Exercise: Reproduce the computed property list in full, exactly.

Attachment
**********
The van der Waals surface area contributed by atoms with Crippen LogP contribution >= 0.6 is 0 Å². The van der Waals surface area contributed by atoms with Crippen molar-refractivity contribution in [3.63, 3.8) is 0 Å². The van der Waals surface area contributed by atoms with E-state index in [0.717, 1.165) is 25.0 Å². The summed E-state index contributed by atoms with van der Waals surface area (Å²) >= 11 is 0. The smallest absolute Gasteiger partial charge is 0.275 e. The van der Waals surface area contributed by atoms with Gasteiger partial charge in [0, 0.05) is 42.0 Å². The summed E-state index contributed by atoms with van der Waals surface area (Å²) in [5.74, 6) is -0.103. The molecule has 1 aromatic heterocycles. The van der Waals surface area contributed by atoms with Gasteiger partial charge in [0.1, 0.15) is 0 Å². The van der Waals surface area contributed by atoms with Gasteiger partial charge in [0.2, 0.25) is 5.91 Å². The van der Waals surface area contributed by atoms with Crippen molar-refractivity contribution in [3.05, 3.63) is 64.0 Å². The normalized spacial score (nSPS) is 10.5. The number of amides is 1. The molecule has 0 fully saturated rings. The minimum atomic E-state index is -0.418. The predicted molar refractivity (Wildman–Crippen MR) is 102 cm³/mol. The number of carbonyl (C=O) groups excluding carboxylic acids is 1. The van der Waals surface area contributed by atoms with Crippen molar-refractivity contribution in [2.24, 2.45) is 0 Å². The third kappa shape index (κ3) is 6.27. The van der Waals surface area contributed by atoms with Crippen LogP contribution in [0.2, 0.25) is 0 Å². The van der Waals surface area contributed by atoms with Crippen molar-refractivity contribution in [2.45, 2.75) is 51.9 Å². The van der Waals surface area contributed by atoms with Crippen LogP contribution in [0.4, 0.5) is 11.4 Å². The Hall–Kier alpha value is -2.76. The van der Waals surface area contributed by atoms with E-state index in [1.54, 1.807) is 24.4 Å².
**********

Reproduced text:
The van der Waals surface area contributed by atoms with Crippen LogP contribution >= 0.6 is 0 Å². The van der Waals surface area contributed by atoms with Crippen molar-refractivity contribution in [3.63, 3.8) is 0 Å². The van der Waals surface area contributed by atoms with E-state index in [0.717, 1.165) is 25.0 Å². The summed E-state index contributed by atoms with van der Waals surface area (Å²) >= 11 is 0. The smallest absolute Gasteiger partial charge is 0.275 e. The van der Waals surface area contributed by atoms with Gasteiger partial charge in [0, 0.05) is 42.0 Å². The summed E-state index contributed by atoms with van der Waals surface area (Å²) in [5.74, 6) is -0.103. The molecule has 1 aromatic heterocycles. The van der Waals surface area contributed by atoms with Gasteiger partial charge in [0.1, 0.15) is 0 Å². The van der Waals surface area contributed by atoms with Gasteiger partial charge in [0.2, 0.25) is 5.91 Å². The van der Waals surface area contributed by atoms with Crippen molar-refractivity contribution in [3.05, 3.63) is 64.0 Å². The normalized spacial score (nSPS) is 10.5. The number of amides is 1. The molecule has 0 fully saturated rings. The minimum atomic E-state index is -0.418. The predicted molar refractivity (Wildman–Crippen MR) is 102 cm³/mol. The number of carbonyl (C=O) groups excluding carboxylic acids is 1. The van der Waals surface area contributed by atoms with Crippen molar-refractivity contribution in [2.24, 2.45) is 0 Å². The third kappa shape index (κ3) is 6.27. The van der Waals surface area contributed by atoms with Crippen LogP contribution in [0.2, 0.25) is 0 Å². The van der Waals surface area contributed by atoms with Crippen molar-refractivity contribution in [2.45, 2.75) is 51.9 Å². The van der Waals surface area contributed by atoms with Crippen LogP contribution in [0.4, 0.5) is 11.4 Å². The Hall–Kier alpha value is -2.76. The van der Waals surface area contributed by atoms with E-state index in [1.54, 1.807) is 24.4 Å².